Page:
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Update on NIH/FDA Pluripotent Stem Cells in Translation: Early Decisions

The event notice indicates that the meeting will be webcast at a link to be announced and many speakers indicated that their slide presentations will also be available - a significant and valuable resource to take advantage of.
Stand out meeting sessions from a legal perspective includes- Session 1 FDA Roles in the Translation Process, NIH roles in the Translation Process, in Session 2 Regulatory Challenges , in Session 3 NIH Guidelines, FDA Donor Eligibility and Cell Banking requirements, in Session 5 Here's what we expect (FDA) . Session speakers confirmed what one described: that early decisions made in research could be show stoppers at therapy stage.
Issues about donor eligibility and testing requirements were recurring subjects. Presentations revealed complex compliance issues. Attention was called to the importance of developing products with the needs of the future clinical site and staff in mind. Some of the early decisions in research/product development that could impact future clinical use included: the need to retain samples, check vendor supply chain and lot variability, check reagents for their pathogenic status, check the kinds of surfaces used for HESC growth, even the scale of vessels containing the growing cells is important since both nutrients and oxygenation make big differences for growth. Having a pure product is important but beyond that, knowing fully what the composition of the product is is as important. Each day ended with Wrap-ups/ Summaries -great ways to pull together and recap highlights of the day's sessions. FDA and NIH wrap ups noted that best practices were emerging- what are the early decisions in R&D that will impact clinical products, the control of cell and reagent sources, donor testing, knowing about any inherent characteristics incompatible with commercial scale product, stability and issues in scalability in stem cell manufacturing, and informed consent requirements. Another challenge: IVF practices in regard to their testing of couples among other issues.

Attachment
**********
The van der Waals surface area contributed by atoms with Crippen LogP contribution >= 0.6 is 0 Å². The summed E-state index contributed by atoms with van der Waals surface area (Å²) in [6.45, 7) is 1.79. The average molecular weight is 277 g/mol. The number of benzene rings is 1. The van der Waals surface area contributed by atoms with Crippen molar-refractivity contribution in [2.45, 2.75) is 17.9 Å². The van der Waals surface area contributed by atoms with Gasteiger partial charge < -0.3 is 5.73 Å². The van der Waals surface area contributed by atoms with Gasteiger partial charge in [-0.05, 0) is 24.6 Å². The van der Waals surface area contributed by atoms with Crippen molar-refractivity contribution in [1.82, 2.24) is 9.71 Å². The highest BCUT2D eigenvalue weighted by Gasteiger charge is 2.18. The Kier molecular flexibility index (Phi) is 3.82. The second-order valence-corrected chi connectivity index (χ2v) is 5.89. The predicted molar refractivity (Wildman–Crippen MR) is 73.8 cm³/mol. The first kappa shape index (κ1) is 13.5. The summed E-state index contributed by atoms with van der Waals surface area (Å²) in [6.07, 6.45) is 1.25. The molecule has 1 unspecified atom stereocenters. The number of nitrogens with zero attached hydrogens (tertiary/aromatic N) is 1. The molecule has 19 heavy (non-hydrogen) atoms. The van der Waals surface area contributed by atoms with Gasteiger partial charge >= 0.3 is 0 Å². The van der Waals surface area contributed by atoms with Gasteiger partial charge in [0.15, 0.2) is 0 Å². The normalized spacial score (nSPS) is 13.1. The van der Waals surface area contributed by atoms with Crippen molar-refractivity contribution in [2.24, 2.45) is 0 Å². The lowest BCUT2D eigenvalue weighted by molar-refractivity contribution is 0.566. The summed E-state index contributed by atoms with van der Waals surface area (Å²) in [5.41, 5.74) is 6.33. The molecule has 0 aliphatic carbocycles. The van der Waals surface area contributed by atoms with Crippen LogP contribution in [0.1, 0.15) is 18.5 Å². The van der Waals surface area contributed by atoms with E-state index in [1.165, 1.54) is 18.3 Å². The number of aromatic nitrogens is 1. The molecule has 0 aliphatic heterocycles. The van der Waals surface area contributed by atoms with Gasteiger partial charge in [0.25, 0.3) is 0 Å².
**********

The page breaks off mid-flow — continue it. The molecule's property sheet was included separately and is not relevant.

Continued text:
The presentations also provide references for exploration -a few are listed below.

-http://ACD.OD.NIH.GOV/HESC.ASP- The ACD working Group for HESCs review and advise the NIH Director about their findings in regard to specific stem cell line applications, about the NIH stem cell registry and info about eligible lines, including if any, a variety of specific donor restrictions on the use of that line. The latest info for informed consent requirements, such as the new no exculpatory language requirement, may also be found on the NIH Stem Cell webpage side bar
-http://www.niaid.nih.gov/Volunteer/HIVandInfectious/Pages/pact.aspx--The Partnership for Access to Clinical Trials (PACT) program brings together community-based health care providers, their patients, and research clinicians from NIAID.